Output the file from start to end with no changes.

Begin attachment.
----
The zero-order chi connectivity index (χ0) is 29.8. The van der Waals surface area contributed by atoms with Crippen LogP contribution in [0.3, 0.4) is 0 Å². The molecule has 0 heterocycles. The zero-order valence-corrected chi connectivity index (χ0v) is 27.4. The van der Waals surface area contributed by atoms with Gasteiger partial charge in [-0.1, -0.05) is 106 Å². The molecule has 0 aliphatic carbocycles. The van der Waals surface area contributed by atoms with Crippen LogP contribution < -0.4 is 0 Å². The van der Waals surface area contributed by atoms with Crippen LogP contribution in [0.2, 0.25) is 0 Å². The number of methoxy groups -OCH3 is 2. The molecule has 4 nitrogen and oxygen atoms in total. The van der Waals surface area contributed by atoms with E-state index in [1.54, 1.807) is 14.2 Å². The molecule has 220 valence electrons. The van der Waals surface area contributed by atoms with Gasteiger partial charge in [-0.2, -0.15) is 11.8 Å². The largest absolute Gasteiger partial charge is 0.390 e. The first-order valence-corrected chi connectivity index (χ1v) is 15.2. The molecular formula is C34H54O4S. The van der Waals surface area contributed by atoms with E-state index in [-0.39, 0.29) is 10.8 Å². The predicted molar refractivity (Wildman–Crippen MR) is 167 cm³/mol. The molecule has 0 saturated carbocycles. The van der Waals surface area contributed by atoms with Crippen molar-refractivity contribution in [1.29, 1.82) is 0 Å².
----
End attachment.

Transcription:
The zero-order chi connectivity index (χ0) is 29.8. The van der Waals surface area contributed by atoms with Crippen LogP contribution in [0.3, 0.4) is 0 Å². The molecule has 0 heterocycles. The zero-order valence-corrected chi connectivity index (χ0v) is 27.4. The van der Waals surface area contributed by atoms with Gasteiger partial charge in [-0.1, -0.05) is 106 Å². The molecule has 0 aliphatic carbocycles. The van der Waals surface area contributed by atoms with Crippen LogP contribution < -0.4 is 0 Å². The van der Waals surface area contributed by atoms with Crippen LogP contribution in [0.2, 0.25) is 0 Å². The number of methoxy groups -OCH3 is 2. The molecule has 4 nitrogen and oxygen atoms in total. The van der Waals surface area contributed by atoms with E-state index in [1.54, 1.807) is 14.2 Å². The molecule has 220 valence electrons. The van der Waals surface area contributed by atoms with Gasteiger partial charge in [-0.2, -0.15) is 11.8 Å². The largest absolute Gasteiger partial charge is 0.390 e. The first-order valence-corrected chi connectivity index (χ1v) is 15.2. The molecular formula is C34H54O4S. The van der Waals surface area contributed by atoms with E-state index in [-0.39, 0.29) is 10.8 Å². The predicted molar refractivity (Wildman–Crippen MR) is 167 cm³/mol. The molecule has 0 saturated carbocycles. The van der Waals surface area contributed by atoms with Crippen molar-refractivity contribution in [1.29, 1.82) is 0 Å².